NORTH SMITHFIELD – Power-generating wind turbines will not be allowed anywhere in North Smithfield according to a plan laid out by the town’s ordinance development committee and lawyers working with the non-profit Conserve Our Unique Rural Town.
The concept will soon go before the Planning Board with intent to fast-track the legislation into municipal law.
The plan comes in reaction to a proposal from Wind Energy Development Inc. to build a 465-foot-tall turbine on Old Smithfield Road.
C.O.U.R.T. was formed by a group of neighbors in opposition to the structure, a massive proposal for Ruth Pacheco’s 50-acre farm, which some say would be the tallest in Rhode Island.
“Why don’t we just say that we don’t want wind turbines in this town?” asked Scott Lentz, a member of the town’s Planning Board who is also serving on the Ad Hoc Ordinance Development Committee.
“There’s 13 other towns – fully 25 percent of Rhode Island – that’s already done that. Would you like to consider saying ‘hey, we did our research and we just don’t think it’s viable to put them in town?’”
Lentz said the committee – tasked with coming up with a comprehensive plan for the town following an emergency moratorium on the structures passed last May – came to the conclusion after extensive study of the issues surrounding turbine development. The ordinance that the group was in the process of drafting, he said, was so extensive that they realized it might make more sense to ban turbines entirely.
“It has now become obvious to us it’s going to be very limiting in any use of wind turbines to be installed and upgraded in North Smithfield. At this point our question is: is it really worth the effort to finalize this draft?” Lentz asked.
He words came with loud applause from neighbors in attendance at the Town Council meeting on Monday, Aug. 15. The group has been fighting in state courts and on the local level against the proposed turbine since the project first came before the town’s Zoning Board last April.
Led by abutter Sharon Mayewski and represented by a group of local attorneys, C.O.U.R.T. has worked to defeat the plan, submitted by North Kingstown-based developer Mark DePasquale.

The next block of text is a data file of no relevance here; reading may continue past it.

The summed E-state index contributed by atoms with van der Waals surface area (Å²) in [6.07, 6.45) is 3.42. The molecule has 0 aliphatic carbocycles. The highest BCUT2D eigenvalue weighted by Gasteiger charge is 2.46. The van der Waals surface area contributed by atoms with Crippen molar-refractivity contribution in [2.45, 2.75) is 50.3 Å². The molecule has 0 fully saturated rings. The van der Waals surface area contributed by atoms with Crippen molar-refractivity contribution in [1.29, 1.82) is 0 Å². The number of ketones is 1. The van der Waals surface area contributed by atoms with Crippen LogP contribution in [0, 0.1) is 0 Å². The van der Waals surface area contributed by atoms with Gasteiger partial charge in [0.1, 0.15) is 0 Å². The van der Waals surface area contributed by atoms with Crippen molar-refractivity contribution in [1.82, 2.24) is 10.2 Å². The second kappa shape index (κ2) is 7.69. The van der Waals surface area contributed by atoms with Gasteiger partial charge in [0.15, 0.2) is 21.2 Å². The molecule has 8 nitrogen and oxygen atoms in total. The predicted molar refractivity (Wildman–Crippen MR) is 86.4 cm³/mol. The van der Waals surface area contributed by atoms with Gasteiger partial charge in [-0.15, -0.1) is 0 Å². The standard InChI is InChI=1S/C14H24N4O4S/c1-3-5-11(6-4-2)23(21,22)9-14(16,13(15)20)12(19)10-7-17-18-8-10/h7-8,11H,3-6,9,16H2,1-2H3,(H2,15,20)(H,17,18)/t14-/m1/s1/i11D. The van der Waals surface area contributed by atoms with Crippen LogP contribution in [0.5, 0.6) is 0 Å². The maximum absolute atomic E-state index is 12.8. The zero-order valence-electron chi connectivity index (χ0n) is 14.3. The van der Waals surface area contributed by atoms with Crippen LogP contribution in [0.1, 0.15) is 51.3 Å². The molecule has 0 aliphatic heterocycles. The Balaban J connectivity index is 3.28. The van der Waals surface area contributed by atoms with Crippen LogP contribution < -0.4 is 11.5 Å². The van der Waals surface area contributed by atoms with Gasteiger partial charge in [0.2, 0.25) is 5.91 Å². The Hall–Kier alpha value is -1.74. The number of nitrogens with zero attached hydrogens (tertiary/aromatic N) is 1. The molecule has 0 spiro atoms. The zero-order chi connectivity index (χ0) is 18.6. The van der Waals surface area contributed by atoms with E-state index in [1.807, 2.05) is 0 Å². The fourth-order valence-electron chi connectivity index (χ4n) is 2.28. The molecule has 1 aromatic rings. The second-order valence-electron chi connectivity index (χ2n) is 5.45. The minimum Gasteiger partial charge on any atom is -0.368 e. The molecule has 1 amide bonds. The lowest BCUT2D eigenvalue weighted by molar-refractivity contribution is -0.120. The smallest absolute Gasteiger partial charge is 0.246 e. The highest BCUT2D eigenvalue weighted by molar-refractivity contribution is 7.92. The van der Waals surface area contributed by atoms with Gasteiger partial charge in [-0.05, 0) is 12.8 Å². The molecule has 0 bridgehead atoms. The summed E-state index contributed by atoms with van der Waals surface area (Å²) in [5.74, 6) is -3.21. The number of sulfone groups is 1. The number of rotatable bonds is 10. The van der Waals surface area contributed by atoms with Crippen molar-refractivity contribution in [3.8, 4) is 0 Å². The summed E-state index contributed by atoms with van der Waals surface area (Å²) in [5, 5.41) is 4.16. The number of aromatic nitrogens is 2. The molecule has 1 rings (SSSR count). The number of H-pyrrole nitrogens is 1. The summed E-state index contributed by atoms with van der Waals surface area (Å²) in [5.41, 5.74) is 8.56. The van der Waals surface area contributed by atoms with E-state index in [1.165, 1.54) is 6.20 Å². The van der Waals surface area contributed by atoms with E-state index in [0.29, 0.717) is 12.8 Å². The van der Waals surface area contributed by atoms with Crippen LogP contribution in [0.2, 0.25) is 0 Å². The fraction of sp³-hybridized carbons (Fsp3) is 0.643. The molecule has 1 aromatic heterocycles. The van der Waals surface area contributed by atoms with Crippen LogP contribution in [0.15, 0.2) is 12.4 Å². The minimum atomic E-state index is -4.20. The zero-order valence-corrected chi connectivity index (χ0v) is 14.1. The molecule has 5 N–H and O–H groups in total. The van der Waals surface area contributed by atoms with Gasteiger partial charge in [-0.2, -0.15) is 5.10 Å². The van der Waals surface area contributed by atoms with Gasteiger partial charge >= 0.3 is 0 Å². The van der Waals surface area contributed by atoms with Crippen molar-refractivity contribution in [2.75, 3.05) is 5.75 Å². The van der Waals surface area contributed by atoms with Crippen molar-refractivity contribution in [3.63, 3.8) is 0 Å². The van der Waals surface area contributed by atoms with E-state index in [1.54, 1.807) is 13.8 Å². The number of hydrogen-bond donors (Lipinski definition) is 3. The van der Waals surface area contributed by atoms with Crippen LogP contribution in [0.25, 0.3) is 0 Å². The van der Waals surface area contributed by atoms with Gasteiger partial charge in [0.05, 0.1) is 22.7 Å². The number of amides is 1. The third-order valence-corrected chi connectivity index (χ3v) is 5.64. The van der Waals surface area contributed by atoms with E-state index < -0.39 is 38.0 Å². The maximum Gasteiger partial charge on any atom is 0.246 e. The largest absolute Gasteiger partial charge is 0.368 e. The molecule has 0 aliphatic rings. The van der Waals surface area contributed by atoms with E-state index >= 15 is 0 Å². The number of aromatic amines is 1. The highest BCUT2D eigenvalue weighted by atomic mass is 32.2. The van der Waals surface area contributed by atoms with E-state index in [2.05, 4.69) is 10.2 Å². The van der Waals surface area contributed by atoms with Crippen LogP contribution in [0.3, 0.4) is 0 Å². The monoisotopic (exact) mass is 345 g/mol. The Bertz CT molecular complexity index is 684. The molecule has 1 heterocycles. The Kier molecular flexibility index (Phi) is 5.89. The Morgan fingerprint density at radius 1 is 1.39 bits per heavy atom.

The Town Council passed the emergency ban on turbines in May at C.O.U.R.T.’s urging, a decision that was challenged in Superior Court by the developer. But according to town Solicitor David Igliozzi, it has been determined that the moratorium does not apply to WED’s Old Smithfield Road project.
“They’re following the normal process under the existing law,” said Igliozzi.
WED had filed complaints claiming they had suffered financial harm from the town’s process, but Igliozzi said those counts have been dismissed.
That leaves WED to make its case before the town Zoning Board, as the project still requires approval of a special use permit and a zoning variance.
Monday’s action was largely focused on ensuring that the town does not find itself in the same position again.
Lentz outlined some of the issues his board took into consideration as members attempted to write an ordinance for any future proposed turbines.
“It’s the fall zone. It’s the shadow flicker, and how it can affect people. It’s the ice throw, and the conditions where it might be throwing ice off the blades to other people’s properties. The noise generation on other people’s property. The emergency response requirements of a tower that’s 100 feet tall. You know, we don’t have the equipment or the personnel for that right now. Also, preventing trespass on neighboring property,” he said.
“What are the effects on the environment?” Lentz asked.
“The other issue people are concerned about is: what’s it look like? Do you really want a wind turbine on your horizon when before what you had was just an open horizon? Do we just say it doesn’t make sense?”
Ordinance committee members noted that rather than pass a detailed ordinance, the town could simply adjust the zoning use table to state that turbines are a use prohibited in every category of property.
“We did our research and found that it’s just not viable to put it in town. Let’s take the easier route and say that they don’t belong in North Smithfield,” said Lentz.
Councilor Paul Zwolenski, who has also sat in on the ORC meetings, said he was fully in support of saying “no” to all turbines.
“The ORC spent hundreds of hours looking at this,” said Zwolenski. “There are scientific reasons to say no across the board.”
“I feel good because when I read all of this, the scientific reasons to say no, they’re all here.”
The council unanimously voted to send the proposed adjustments of the use table before the Planning Board for review of consistency with the town’s comprehensive plan at a meeting scheduled for Sept. 1. The zoning change would then be required to go back before the council for a public hearing and a vote Sept. 19.
To ensure the town remains on track with the plan, C.O.U.R.T. submitted a request for changes to the use table. Town law dictates that the Planning Board must act on such citizen requests within 45 days, so council members agreed to start that process concurrently.
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